LAS VEGAS (AP) — An outbreak in the courtroom of a man accused of threatening over the phone to “shoot at” a southern Nevada synagogue prompted a judge to increase his bail on Wednesday, although the man’s father reported his Son is a military veteran with “a mental health issue” resulting from head injuries.
Michael Sanchez, 37, blurted out a complaint about “misinformation on both sides about my issues” before Las Vegas Justice of the Peace Amy Chelini told him she was increasing his bail from $20,000 to $100,000.
“These are alleged threats,” Sanchez said of reports of his actions, prompting prosecutor Max Anderson to note for the judge that Sanchez appeared to be admitting his guilt.
Sanchez faces charges of threatening an act of terrorism. He was not asked to file a lawsuit because preliminary evidence is due on February 15.
Chelini also ruled that if Sanchez can post bail for jail release, he must undergo high-level electronic surveillance.
The judge told Sanchez her decisions were based “on this behavior here today and on how you are behaving now in front of this court, your attorneys, in the courtroom and the violence of your tone of voice.”
Sanchez was arrested Sunday after police said he called the Chabad in southern Nevada, told a rabbi that the community were child molesters who deserved to die and referred to an April 2019 shooting in Chabad in Poway, California , which killed a 60-year-old woman and injured three others, including a rabbi and an 8-year-old girl.
Police said that after his arrest, Sanchez “admitted that he made the call and threatened to shoot the synagogue,” and said he believed Jews and the police were “after him.” Police also noted that Sanchez was showing signs of paranoia.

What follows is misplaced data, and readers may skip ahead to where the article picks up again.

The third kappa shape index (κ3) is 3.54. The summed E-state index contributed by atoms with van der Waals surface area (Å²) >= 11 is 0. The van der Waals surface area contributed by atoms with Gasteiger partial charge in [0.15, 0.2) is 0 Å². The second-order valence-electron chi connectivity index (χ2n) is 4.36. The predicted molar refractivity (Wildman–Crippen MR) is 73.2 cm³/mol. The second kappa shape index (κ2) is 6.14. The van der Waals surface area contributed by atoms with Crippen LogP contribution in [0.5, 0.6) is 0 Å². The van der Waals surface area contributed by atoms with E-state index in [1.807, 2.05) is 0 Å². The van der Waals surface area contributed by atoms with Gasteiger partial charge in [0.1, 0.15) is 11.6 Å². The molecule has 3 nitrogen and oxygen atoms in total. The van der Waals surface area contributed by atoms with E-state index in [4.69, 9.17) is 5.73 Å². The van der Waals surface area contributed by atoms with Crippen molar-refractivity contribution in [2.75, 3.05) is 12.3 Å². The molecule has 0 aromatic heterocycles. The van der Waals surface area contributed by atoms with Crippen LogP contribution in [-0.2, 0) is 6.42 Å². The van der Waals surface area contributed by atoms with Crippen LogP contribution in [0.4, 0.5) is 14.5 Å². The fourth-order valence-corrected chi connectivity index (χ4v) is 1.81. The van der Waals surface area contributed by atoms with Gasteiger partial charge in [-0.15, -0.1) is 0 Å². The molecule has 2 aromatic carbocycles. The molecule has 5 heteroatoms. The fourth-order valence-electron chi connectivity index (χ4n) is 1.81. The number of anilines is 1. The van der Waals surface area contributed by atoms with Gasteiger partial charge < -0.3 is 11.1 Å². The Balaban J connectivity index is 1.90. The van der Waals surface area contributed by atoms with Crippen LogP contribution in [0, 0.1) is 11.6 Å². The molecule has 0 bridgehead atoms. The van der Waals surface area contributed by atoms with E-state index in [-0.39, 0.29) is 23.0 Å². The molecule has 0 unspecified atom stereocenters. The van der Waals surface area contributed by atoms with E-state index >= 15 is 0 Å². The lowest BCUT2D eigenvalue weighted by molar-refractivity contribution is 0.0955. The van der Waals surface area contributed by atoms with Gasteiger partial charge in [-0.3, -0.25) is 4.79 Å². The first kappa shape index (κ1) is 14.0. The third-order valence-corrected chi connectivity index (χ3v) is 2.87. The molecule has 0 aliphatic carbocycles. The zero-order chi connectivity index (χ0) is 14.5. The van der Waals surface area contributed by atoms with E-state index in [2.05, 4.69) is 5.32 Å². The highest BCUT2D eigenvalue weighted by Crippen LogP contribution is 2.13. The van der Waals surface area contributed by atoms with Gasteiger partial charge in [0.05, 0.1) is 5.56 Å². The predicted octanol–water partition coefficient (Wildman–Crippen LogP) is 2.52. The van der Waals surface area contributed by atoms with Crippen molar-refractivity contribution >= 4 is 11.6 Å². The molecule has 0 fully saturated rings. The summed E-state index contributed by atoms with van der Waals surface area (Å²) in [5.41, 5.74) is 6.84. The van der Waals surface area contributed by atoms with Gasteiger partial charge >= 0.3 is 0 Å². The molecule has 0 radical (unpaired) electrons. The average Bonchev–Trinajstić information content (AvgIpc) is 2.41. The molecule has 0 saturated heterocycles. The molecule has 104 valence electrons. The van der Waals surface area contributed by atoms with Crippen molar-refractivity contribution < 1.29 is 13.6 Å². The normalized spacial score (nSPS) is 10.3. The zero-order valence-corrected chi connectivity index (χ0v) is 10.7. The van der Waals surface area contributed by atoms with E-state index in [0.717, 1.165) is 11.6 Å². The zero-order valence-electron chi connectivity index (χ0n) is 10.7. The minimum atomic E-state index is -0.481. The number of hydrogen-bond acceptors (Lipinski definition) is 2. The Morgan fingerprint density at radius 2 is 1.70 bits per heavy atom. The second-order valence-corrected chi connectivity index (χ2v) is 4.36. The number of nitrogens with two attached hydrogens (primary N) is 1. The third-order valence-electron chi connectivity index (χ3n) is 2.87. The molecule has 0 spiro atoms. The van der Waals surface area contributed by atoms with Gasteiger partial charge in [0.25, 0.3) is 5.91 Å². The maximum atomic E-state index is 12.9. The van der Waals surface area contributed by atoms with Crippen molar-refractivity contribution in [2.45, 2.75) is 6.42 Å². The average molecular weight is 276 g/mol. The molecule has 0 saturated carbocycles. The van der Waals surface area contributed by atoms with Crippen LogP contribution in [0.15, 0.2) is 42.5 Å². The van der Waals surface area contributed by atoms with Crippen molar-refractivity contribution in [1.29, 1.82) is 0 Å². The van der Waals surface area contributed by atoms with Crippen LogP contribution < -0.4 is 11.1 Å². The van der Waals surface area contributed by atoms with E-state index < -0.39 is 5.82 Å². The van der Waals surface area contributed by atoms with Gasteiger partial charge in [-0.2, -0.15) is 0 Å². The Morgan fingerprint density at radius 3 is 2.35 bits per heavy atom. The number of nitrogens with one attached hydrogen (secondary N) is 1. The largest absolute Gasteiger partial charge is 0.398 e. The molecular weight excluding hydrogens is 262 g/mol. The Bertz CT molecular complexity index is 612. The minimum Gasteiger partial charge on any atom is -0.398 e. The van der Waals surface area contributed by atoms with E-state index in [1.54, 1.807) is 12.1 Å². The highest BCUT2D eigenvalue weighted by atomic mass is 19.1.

In court, Anderson said allegations that Sanchez also threatened another synagogue in the Las Vegas area were under investigation. The public prosecutor’s office did not give any details.
Sanchez’s verbal protest came after his father, also known as Michael Sanchez, told the judge his son was “maybe a little crazy, but he’s not dangerous.”
“He’s never done anything to anyone,” the elder Sanchez said. “He just talks.”
In court, father Michael Sanchez of Hemet, Calif., said his son had fought in heavy combat in Iraq during two combat tours as a US Army artillery officer before being honorably discharged with the rank of sergeant.
“He’s a veteran and has a mental health issue,” the father said, attributing his son’s mood swings to a head injury he sustained after returning to the United States and a diagnosed brain aneurysm. “They’ve held him in the Veterans Administration psychiatric facility a number of times,” he said.
Separately, Clark County District Attorney Steve Wolfson said he believed Sanchez would pose an ongoing threat to the community if he was released from prison.
“I realize there could be evidence of mental illness,” Wolfson told The Associated Press. “But I can’t risk that person acting out whether they’re mentally ill or not.”